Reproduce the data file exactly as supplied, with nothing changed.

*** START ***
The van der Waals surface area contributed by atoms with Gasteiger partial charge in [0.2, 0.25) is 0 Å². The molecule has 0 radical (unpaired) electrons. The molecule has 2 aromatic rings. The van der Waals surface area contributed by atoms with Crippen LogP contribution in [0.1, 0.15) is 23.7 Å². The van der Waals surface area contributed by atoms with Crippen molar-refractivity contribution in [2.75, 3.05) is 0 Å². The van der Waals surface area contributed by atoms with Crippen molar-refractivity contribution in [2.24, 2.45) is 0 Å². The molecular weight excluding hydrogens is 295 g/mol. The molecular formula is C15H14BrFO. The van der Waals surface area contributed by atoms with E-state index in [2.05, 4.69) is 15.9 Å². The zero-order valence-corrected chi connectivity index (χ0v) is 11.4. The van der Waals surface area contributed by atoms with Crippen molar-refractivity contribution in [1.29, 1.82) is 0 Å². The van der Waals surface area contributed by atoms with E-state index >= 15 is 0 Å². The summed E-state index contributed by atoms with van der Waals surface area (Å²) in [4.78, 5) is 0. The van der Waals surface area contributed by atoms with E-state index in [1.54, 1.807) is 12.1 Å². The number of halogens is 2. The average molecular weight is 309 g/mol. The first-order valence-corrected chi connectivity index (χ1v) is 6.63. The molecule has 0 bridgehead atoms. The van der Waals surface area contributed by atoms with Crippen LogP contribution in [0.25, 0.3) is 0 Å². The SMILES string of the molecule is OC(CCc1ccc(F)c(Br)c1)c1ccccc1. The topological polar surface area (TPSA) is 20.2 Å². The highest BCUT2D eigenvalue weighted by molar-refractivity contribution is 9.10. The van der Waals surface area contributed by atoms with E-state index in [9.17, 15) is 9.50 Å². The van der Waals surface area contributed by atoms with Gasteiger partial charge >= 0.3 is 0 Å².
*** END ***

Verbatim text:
The van der Waals surface area contributed by atoms with Gasteiger partial charge in [0.2, 0.25) is 0 Å². The molecule has 0 radical (unpaired) electrons. The molecule has 2 aromatic rings. The van der Waals surface area contributed by atoms with Crippen LogP contribution in [0.1, 0.15) is 23.7 Å². The van der Waals surface area contributed by atoms with Crippen molar-refractivity contribution in [2.75, 3.05) is 0 Å². The van der Waals surface area contributed by atoms with Crippen molar-refractivity contribution in [2.24, 2.45) is 0 Å². The molecular weight excluding hydrogens is 295 g/mol. The molecular formula is C15H14BrFO. The van der Waals surface area contributed by atoms with E-state index in [2.05, 4.69) is 15.9 Å². The zero-order valence-corrected chi connectivity index (χ0v) is 11.4. The van der Waals surface area contributed by atoms with Crippen molar-refractivity contribution in [1.29, 1.82) is 0 Å². The van der Waals surface area contributed by atoms with E-state index >= 15 is 0 Å². The summed E-state index contributed by atoms with van der Waals surface area (Å²) in [4.78, 5) is 0. The van der Waals surface area contributed by atoms with E-state index in [1.54, 1.807) is 12.1 Å². The number of halogens is 2. The average molecular weight is 309 g/mol. The first-order valence-corrected chi connectivity index (χ1v) is 6.63. The molecule has 0 bridgehead atoms. The van der Waals surface area contributed by atoms with Crippen LogP contribution in [0.25, 0.3) is 0 Å². The SMILES string of the molecule is OC(CCc1ccc(F)c(Br)c1)c1ccccc1. The topological polar surface area (TPSA) is 20.2 Å². The highest BCUT2D eigenvalue weighted by molar-refractivity contribution is 9.10. The van der Waals surface area contributed by atoms with E-state index in [9.17, 15) is 9.50 Å². The van der Waals surface area contributed by atoms with Gasteiger partial charge >= 0.3 is 0 Å².